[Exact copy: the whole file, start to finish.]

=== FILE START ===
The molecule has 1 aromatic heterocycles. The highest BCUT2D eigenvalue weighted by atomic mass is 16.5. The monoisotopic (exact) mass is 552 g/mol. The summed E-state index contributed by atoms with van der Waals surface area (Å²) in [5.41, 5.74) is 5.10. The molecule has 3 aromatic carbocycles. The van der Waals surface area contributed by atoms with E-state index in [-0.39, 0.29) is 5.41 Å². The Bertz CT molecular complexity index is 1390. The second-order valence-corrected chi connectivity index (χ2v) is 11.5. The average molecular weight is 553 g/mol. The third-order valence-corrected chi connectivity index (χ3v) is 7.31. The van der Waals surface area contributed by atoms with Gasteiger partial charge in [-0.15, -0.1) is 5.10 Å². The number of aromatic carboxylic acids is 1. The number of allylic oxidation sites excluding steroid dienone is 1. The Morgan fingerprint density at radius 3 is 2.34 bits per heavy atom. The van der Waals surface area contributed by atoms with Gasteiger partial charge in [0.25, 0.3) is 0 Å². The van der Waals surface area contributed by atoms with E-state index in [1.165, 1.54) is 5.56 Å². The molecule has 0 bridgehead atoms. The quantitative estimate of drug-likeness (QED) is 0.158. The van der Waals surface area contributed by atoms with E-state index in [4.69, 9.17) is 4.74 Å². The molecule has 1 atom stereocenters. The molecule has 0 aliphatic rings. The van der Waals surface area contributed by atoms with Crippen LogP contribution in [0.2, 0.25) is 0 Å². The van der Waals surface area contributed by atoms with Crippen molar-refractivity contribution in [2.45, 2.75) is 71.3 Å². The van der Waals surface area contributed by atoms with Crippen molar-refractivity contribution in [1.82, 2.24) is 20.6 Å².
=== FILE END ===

The molecule has 1 aromatic heterocycles. The highest BCUT2D eigenvalue weighted by atomic mass is 16.5. The monoisotopic (exact) mass is 552 g/mol. The summed E-state index contributed by atoms with van der Waals surface area (Å²) in [5.41, 5.74) is 5.10. The molecule has 3 aromatic carbocycles. The van der Waals surface area contributed by atoms with E-state index in [-0.39, 0.29) is 5.41 Å². The Bertz CT molecular complexity index is 1390. The second-order valence-corrected chi connectivity index (χ2v) is 11.5. The average molecular weight is 553 g/mol. The third-order valence-corrected chi connectivity index (χ3v) is 7.31. The van der Waals surface area contributed by atoms with Gasteiger partial charge in [-0.15, -0.1) is 5.10 Å². The number of aromatic carboxylic acids is 1. The number of allylic oxidation sites excluding steroid dienone is 1. The Morgan fingerprint density at radius 3 is 2.34 bits per heavy atom. The van der Waals surface area contributed by atoms with Gasteiger partial charge in [0.25, 0.3) is 0 Å². The van der Waals surface area contributed by atoms with E-state index in [1.165, 1.54) is 5.56 Å². The molecule has 0 bridgehead atoms. The quantitative estimate of drug-likeness (QED) is 0.158. The van der Waals surface area contributed by atoms with E-state index in [4.69, 9.17) is 4.74 Å². The molecule has 1 atom stereocenters. The molecule has 0 aliphatic rings. The van der Waals surface area contributed by atoms with Crippen LogP contribution in [0.2, 0.25) is 0 Å². The van der Waals surface area contributed by atoms with Crippen molar-refractivity contribution in [2.45, 2.75) is 71.3 Å². The van der Waals surface area contributed by atoms with Crippen molar-refractivity contribution in [1.82, 2.24) is 20.6 Å².